COVID-19 Research Efforts

SARS-CoV-2, a new SARS-related Betacoronavirus first reported in December 2019, quickly spread around the world causing an outbreak that was declared a pandemic in March 2020. The clinical outcome after exposure to SARS-CoV-2 can range from asymptomatic infection to death, likely in large part caused by a dysregulated immune response and an inability to control viral replication. The molecular basis for the high variability in host responses to infection is not well understood. We are working closely with investigators at UCSF and Emory University to better understand the features of innate and adaptive immune responses associated resolution of infection, and to characterize the features of antigen-specific T and B cells in individuals that respond well to infection vs. those that manifest with severe disease. These studies are being conducted as part of the UCSF COVID-19 Host Immune Response Pathogenesis (CHIRP) Study. The first study to come out of these research efforts are summarized here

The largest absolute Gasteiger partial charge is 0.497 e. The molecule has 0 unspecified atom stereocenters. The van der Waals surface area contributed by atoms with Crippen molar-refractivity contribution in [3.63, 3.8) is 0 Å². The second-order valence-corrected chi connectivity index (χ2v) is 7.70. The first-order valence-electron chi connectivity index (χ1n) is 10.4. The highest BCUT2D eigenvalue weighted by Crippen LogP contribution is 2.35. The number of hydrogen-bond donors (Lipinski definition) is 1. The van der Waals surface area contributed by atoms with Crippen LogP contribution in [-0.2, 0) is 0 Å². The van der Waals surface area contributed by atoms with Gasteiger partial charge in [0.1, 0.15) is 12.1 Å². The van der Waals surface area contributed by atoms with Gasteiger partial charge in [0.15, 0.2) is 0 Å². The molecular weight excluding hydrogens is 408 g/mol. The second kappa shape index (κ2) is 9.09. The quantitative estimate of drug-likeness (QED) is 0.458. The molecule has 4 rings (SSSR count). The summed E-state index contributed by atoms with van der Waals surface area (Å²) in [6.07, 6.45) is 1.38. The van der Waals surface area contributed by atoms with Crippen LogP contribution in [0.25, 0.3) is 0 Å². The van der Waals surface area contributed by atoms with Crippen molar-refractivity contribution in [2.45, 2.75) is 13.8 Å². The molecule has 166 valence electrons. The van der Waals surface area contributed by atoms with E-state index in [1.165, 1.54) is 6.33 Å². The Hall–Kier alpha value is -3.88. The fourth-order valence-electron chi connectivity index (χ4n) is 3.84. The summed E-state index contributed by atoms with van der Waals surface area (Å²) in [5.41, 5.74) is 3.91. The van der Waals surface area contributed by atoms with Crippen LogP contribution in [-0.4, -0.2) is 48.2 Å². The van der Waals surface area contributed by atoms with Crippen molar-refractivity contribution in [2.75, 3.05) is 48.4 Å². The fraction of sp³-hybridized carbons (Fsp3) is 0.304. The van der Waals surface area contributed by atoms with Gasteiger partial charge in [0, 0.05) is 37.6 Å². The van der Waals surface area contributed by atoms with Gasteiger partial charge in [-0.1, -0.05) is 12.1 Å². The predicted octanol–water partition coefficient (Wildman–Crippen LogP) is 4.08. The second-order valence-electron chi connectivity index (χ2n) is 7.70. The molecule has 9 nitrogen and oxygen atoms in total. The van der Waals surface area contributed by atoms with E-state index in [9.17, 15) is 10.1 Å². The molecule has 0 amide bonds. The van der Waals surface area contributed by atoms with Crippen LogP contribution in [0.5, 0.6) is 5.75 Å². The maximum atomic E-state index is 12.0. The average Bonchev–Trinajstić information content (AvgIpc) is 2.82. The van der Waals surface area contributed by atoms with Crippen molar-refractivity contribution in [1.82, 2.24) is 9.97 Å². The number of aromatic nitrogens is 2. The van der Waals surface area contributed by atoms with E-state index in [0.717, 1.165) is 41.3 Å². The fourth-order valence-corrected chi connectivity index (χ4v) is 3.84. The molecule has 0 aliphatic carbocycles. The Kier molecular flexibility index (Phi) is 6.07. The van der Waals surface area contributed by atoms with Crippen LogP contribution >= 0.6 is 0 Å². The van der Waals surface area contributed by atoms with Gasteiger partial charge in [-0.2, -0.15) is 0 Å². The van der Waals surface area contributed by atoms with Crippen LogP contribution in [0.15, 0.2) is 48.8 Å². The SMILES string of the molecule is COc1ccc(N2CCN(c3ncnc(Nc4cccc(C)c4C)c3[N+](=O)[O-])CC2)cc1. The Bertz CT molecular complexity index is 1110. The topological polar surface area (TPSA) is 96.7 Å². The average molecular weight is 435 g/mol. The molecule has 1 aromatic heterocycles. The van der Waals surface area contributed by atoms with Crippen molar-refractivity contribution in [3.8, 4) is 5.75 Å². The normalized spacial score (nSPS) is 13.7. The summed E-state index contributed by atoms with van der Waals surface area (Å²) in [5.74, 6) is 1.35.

Schematic summarizing T cell responses in individuals with different severities of COVID-19. In contrast to severe cases that succumb to COVID-19, cases that subsequently recover exhibit SARS-CoV-2-specific and bystander T cells with unique phenotypic features. Taken from Neidleman et al, Cell Reports 2021